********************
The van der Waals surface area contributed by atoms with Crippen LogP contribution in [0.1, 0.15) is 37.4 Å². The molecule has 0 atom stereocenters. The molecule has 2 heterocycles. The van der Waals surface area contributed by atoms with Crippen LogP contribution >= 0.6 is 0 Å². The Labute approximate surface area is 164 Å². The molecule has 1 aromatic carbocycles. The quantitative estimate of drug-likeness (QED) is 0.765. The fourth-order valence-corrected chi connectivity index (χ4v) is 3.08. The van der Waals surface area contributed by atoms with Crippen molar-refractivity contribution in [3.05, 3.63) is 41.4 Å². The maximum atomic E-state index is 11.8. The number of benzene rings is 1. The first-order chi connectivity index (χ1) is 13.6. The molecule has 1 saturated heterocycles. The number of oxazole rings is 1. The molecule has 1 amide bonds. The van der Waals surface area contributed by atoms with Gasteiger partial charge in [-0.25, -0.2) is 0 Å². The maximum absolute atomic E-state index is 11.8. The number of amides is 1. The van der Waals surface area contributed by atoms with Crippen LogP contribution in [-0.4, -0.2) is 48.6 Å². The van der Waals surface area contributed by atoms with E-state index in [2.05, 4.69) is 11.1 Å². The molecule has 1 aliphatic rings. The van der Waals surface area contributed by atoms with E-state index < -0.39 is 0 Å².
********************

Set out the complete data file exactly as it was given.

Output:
The van der Waals surface area contributed by atoms with Crippen LogP contribution in [0.1, 0.15) is 37.4 Å². The molecule has 0 atom stereocenters. The molecule has 2 heterocycles. The van der Waals surface area contributed by atoms with Crippen LogP contribution >= 0.6 is 0 Å². The Labute approximate surface area is 164 Å². The molecule has 1 aromatic carbocycles. The quantitative estimate of drug-likeness (QED) is 0.765. The fourth-order valence-corrected chi connectivity index (χ4v) is 3.08. The van der Waals surface area contributed by atoms with Crippen molar-refractivity contribution in [3.05, 3.63) is 41.4 Å². The maximum atomic E-state index is 11.8. The number of benzene rings is 1. The first-order chi connectivity index (χ1) is 13.6. The molecule has 1 saturated heterocycles. The number of oxazole rings is 1. The molecule has 1 amide bonds. The van der Waals surface area contributed by atoms with Gasteiger partial charge in [-0.25, -0.2) is 0 Å². The maximum absolute atomic E-state index is 11.8. The number of amides is 1. The van der Waals surface area contributed by atoms with Crippen LogP contribution in [-0.4, -0.2) is 48.6 Å². The van der Waals surface area contributed by atoms with E-state index in [2.05, 4.69) is 11.1 Å². The molecule has 1 aliphatic rings. The van der Waals surface area contributed by atoms with E-state index < -0.39 is 0 Å².